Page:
Fundraising Results and Alternate Facts: What Research and Data Reveal

Fundraising Results and Alternate Facts: What Research and Data Reveal

Fundraising Results and Alternate Facts - what research and data reveal
Fundraising Results and Alternate Facts - what research and data reveal

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Year after year, presenters on the fundraising conference circuit claim that the form of fundraising in which they have a commercial interest is producing dramatic results. If these claims were true, you would expect these results come through in the national studies of philanthropy. Dr Daniel McDiarmid, Principal Consultant at AskRIGHT, looks at what the recent and upcoming research reveal about fundraising results.

Australia will soon see the Giving Australia 2016 report, and there are several US reports recently released or due in coming months. As the various reports and indices come through, try to find the conference claims reflected in the published results.

The Blackbaud Charity Report is just released for 2016. It is useful for overall trends (although it will be even more useful when merged with other data in the Giving USA 2016 report to be released soon) and particularly helpful for online giving.

Here are best-pickings about fundraising from Blackbaud report:

Overall giving is up (only) 1% but giving to mid-sized organisations increased at a higher rate (1.7%). Watch for comparisons with the Giving Australia information where I expect to see our largest charities growing at a faster rate than others.

Online giving grew faster than giving overall, again with mid-sized organisations having a higher rate of increase than smaller or the largest organisations. Online giving has risen to 7.2% of all fundraising revenue in the USA as measured by this index. We also learn that one in six online donations is made on a mobile device, so the imperative to design for the smaller screen is clear.

The information on rates of change by sector is particularly helpful, as they provide a benchmark for fundraisers to check their organisation’s performance. Some standout changes for 2016 in the USA were:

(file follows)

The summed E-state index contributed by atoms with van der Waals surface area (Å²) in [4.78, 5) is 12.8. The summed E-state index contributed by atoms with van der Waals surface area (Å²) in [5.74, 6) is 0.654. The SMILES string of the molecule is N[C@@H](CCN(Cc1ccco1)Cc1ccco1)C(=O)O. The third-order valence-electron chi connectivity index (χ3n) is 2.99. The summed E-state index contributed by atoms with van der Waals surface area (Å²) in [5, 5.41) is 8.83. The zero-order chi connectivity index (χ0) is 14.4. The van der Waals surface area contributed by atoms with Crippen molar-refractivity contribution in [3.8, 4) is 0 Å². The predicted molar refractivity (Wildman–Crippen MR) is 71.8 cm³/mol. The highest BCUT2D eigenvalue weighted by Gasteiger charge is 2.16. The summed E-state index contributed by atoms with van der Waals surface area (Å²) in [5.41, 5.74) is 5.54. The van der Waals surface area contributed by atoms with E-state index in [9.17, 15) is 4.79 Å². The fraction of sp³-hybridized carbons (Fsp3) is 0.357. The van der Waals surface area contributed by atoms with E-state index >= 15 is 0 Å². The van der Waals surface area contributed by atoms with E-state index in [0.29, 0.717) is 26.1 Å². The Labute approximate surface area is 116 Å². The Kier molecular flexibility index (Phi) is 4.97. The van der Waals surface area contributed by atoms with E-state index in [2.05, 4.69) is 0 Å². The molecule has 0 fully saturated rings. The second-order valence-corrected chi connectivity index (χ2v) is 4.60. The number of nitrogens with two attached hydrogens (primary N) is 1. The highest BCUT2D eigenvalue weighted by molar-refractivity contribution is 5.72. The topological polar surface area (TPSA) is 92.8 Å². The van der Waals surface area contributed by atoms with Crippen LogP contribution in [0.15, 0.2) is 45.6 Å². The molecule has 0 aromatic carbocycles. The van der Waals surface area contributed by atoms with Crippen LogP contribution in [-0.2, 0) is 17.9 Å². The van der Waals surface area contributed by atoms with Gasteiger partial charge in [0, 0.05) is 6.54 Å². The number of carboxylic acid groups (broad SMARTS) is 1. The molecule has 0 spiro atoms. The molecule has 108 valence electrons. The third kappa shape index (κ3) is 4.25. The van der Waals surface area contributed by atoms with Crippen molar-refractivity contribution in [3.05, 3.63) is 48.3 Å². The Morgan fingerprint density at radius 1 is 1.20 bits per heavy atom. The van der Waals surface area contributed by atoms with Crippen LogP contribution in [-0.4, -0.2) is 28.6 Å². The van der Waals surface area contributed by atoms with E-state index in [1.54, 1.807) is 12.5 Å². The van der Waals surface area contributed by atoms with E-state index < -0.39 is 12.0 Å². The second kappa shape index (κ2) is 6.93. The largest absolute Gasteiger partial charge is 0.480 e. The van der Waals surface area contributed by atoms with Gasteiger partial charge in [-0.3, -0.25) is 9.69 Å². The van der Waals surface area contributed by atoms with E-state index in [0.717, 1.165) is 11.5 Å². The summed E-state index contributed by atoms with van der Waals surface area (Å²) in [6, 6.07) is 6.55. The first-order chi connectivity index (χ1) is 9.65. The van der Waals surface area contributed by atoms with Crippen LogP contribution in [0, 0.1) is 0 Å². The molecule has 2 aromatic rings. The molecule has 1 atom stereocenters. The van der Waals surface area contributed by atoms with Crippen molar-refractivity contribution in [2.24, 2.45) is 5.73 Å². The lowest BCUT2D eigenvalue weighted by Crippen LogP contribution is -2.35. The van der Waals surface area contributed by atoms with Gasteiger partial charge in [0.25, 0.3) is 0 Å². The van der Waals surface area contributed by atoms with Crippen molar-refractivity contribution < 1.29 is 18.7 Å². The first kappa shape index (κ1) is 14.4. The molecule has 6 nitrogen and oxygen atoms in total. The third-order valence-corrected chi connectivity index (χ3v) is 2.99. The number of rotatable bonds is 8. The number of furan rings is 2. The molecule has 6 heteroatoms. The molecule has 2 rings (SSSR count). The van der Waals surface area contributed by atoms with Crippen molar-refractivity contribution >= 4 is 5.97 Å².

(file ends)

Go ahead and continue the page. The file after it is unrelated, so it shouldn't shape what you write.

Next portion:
Healthcare results down 4.5%; although medical research grew 2.2%.

In Australia, where we tend to count them together, we will see that health is eating everyone’s little lunch while looking to move on big lunch – learn more during our webinar.

Donations for the environment and animal welfare down 1.2%.

In Australia, we will see the environment down and animals up – learn more during our webinar.

Arts & Culture up 3.7% (applause please) – only outpaced by philanthropy for school education which rose 7.5% (standing ovation).

For online donations, medical research went backwards 3.8%, international affairs went backwards a small amount probably due to the absence of natural disasters close to the USA in 2016. All other sectors saw increases in online giving, led by arts and culture (15.4%) and most other sectors bunched around 9-12% increases.

The report has a couple of international numbers that make interesting comparisons:

overall giving went down 1.8% in Canada even though online giving rose 10 %; while overall giving went up 2.8% in the United Kingdom where online giving went up only 2.2%.

And my favourite number:

Here’s something you won’t ever hear from a young conference presenter. The average age of a donor (in the USA) is 62. With average life expectancy now in the 80s, you shouldn’t give up on people who have 20 more giving years left.


Proponents of Giving Tuesday in Australia and New Zealand will be pleased to know that Giving Tuesday donations in the USA rose 20% in 2016.


Upcoming reports from Giving USA will give us a broader raft of statistics, and this year will provide a special focus on giving for aged care and end-of-life care. This will be of great interest to fundraisers in hospitals and hospices.

The Giving Institute is promoting a range of issues for discussion in the USA including studies of LGBTQ philanthropy (noticeably missing from Giving Australia) and philanthropy to migrant organisations.

It looks like a good year for data, and for those who take the time to understand the lessons they convey.


Dr Daniel McDiarmid will tour Australia in May to present a series of seminars about Australia’s New Giving Trends. Click here to learn more and join the group.


Australia new giving trends seminar

Dr Daniel McDiarmid

Dr Daniel McDiarmid

Principal Consultant at AskRIGHT
Daniel is a highly experienced and innovative fundraising professional with more than 30 years of success raising funds for higher education, research, religious and other organisations in Australia and New Zealand.

To find out how Daniel can help your organisation, contact
Dr Daniel McDiarmid

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